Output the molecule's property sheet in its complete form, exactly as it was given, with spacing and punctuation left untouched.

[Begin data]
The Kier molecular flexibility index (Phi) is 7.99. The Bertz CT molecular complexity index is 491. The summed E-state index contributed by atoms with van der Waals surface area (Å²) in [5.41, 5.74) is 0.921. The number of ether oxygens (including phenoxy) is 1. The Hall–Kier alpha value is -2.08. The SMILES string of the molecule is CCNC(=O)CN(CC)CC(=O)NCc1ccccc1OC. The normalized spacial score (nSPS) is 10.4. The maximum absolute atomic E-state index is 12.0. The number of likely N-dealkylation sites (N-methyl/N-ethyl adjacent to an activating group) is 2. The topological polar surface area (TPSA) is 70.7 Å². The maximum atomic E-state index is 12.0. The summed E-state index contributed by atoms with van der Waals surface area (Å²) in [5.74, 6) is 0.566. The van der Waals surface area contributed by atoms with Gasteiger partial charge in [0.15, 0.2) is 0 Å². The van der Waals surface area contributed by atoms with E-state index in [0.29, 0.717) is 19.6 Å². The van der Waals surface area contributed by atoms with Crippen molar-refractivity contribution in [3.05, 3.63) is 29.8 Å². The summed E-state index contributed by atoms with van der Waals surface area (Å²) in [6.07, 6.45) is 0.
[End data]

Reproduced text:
The Kier molecular flexibility index (Phi) is 7.99. The Bertz CT molecular complexity index is 491. The summed E-state index contributed by atoms with van der Waals surface area (Å²) in [5.41, 5.74) is 0.921. The number of ether oxygens (including phenoxy) is 1. The Hall–Kier alpha value is -2.08. The SMILES string of the molecule is CCNC(=O)CN(CC)CC(=O)NCc1ccccc1OC. The normalized spacial score (nSPS) is 10.4. The maximum absolute atomic E-state index is 12.0. The number of likely N-dealkylation sites (N-methyl/N-ethyl adjacent to an activating group) is 2. The topological polar surface area (TPSA) is 70.7 Å². The maximum atomic E-state index is 12.0. The summed E-state index contributed by atoms with van der Waals surface area (Å²) in [5.74, 6) is 0.566. The van der Waals surface area contributed by atoms with Gasteiger partial charge in [0.15, 0.2) is 0 Å². The van der Waals surface area contributed by atoms with E-state index in [0.29, 0.717) is 19.6 Å². The van der Waals surface area contributed by atoms with Crippen molar-refractivity contribution in [3.05, 3.63) is 29.8 Å². The summed E-state index contributed by atoms with van der Waals surface area (Å²) in [6.07, 6.45) is 0.